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Indonesia Arrests the Owner of Minivan Used in Bali Bombing

The suspect confessed to role in the deadly attack, police say. Evidence of Al Qaeda link grows.

November 08, 2002|Richard C. Paddock and Sari Sudarsono | Times Staff Writers

JAKARTA, Indonesia — The owner of a minivan used in the deadly car bombing of Bali nightclubs last month has confessed that he took part in the attack, police said Thursday, as evidence mounted that the blast was linked to Al Qaeda.

In a major breakthrough in the investigation of the bombings, which killed at least 191 people, Indonesian police arrested the suspect Tuesday after tracing the ownership of the destroyed van through its chassis number. He has been identified only as Amrozi.

"Amrozi was one of the main perpetrators of the Bali bombing," national Police Chief Dai Bachtiar said Thursday. "He has disclosed many things and admitted his acts in Bali .... We are pursuing his companions."

Bachtiar said Amrozi was part of a group of people who planned and carried out the attack. Amrozi admitted that he was on the island of Bali at the time of the bombing, police said.

One of the prime suspects in the attack has been Jemaah Islamiah, a regional terrorist group linked to the Al Qaeda network and allegedly headed by radical Indonesian cleric Abu Bakar Bashir.

Bashir has been taken into custody but is refusing to answer authorities' questions about a string of bombings in Indonesia. He denies any part in the Bali bombings or other terrorist acts.

CNN reported Thursday that Al Qaeda has claimed responsibility for the Bali attack through an Arabic Web site. The group said it had targeted "nightclubs and whorehouses" in Indonesia and boasted of its aim to hit inside Arab and Islamic countries that are part of what it called a "Jewish-Crusader alliance." The Bali attack hit the country with the most Muslim residents, but many of the dead were young Australian tourists.

Al Qaeda has previously used the Web site to claim responsibility for other attacks, including a synagogue bombing in Tunisia and two attacks on ships in Yemen.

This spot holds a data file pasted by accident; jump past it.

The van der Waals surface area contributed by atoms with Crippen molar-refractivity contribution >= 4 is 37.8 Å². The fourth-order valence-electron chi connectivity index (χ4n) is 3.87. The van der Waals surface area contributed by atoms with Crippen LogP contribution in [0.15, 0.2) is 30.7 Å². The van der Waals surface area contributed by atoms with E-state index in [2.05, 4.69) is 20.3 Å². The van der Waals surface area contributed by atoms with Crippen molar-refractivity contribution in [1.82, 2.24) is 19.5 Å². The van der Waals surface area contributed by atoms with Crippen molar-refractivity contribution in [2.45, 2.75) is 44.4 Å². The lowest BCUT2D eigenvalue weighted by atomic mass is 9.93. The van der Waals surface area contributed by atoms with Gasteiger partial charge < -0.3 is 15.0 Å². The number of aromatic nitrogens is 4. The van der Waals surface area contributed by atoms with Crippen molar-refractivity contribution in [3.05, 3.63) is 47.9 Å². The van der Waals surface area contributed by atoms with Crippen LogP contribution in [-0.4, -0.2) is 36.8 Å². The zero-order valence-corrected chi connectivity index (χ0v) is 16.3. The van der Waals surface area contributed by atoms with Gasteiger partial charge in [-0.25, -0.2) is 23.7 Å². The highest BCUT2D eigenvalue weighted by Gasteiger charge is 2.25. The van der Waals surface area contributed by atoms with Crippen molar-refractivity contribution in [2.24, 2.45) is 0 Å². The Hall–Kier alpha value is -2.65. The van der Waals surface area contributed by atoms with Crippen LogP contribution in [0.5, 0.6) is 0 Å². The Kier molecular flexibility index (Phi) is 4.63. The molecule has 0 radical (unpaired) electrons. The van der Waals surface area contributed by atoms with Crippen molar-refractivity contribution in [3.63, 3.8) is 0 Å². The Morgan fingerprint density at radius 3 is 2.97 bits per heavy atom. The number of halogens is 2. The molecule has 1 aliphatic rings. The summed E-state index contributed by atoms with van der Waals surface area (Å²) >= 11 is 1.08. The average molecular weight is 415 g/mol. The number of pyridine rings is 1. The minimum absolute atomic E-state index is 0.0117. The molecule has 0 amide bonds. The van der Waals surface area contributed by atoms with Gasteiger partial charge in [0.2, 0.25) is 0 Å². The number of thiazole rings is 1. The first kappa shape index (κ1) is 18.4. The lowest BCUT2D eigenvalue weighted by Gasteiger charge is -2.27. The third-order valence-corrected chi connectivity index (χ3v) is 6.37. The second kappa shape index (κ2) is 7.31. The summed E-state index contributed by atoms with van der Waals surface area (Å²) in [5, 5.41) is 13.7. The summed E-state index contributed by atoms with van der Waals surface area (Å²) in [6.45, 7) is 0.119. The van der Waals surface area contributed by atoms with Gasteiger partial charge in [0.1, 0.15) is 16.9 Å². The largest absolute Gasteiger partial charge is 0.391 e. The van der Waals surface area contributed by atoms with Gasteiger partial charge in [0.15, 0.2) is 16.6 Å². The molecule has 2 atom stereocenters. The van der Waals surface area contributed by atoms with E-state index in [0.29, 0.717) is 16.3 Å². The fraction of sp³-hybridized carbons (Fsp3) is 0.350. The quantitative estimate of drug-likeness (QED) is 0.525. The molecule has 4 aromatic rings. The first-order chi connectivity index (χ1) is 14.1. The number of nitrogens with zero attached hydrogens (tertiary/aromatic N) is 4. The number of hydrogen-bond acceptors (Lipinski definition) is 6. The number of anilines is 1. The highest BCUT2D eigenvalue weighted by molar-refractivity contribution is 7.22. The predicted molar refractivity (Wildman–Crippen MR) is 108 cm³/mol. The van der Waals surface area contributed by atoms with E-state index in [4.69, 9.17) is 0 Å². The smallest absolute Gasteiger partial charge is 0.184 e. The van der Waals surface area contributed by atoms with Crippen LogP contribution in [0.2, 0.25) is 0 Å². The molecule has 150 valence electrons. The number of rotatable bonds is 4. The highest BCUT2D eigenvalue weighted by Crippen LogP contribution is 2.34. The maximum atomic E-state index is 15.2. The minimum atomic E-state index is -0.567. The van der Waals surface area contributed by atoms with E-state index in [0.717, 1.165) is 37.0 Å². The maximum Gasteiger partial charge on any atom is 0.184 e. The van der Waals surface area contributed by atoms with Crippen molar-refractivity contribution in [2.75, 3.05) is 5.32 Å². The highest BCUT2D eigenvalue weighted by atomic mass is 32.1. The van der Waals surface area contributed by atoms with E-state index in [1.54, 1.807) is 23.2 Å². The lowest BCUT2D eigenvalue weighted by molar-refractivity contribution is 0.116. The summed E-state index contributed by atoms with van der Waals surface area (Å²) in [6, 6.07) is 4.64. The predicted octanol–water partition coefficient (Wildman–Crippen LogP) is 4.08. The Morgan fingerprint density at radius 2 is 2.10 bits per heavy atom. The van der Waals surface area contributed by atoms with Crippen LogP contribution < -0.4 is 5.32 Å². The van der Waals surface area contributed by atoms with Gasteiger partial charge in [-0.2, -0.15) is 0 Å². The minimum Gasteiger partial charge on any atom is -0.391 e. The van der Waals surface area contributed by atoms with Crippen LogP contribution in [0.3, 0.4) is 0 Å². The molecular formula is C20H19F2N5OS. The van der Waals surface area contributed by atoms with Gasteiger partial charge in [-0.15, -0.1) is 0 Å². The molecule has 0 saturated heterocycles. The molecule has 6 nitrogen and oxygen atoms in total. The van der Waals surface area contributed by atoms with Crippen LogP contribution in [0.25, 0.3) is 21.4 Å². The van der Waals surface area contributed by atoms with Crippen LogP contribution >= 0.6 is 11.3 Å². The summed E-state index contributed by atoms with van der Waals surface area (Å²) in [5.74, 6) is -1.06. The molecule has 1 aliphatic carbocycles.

Amrozi, 35, was arrested in East Java province and taken to Bali for questioning. He had been living in the town of Tenggulun, where he grew up.

Indonesian television reported that Bashir spoke at least twice at the Pesantran Al Islam, an Islamic school in Tenggulun. A school official said Amrozi attended Bashir's lectures, but it was unclear whether the two knew each other.

From the police hospital where he is confined, Bashir told SCTV television that he did not know Amrozi, but he acknowledged that he had spoken twice at the school.

Amrozi reportedly spent considerable time in Malaysia during the 1990s, but there was no indication whether he knew Bashir there. The cleric, facing arrest in Indonesia for his anti-government activities, lived in self-imposed exile in Malaysia for more than a decade.

Bachtiar said police were investigating Amrozi's international travels and his possible links to Bashir.

"We are still collecting all this information," Bachtiar said. "The information that has been given is that he had been to Malaysia, Singapore and Thailand. And we still have to prove his confession."

Police are also investigating a chemical supply shop in the East Java city of Surabaya after discovering receipts in Amrozi's garage for the purchase of materials there.

Asked by reporters whether Amrozi parked the explosives-laden van outside the Sari Club, the police chief said, "The group has several people with a division of labor, certainly including Amrozi, who admitted going there and dividing up tasks."

He added, "We have gathered lots of information from him, but we still have to cross-check it with other evidence."


Paddock reported from Sydney, Australia, and Sudarsono from Jakarta.

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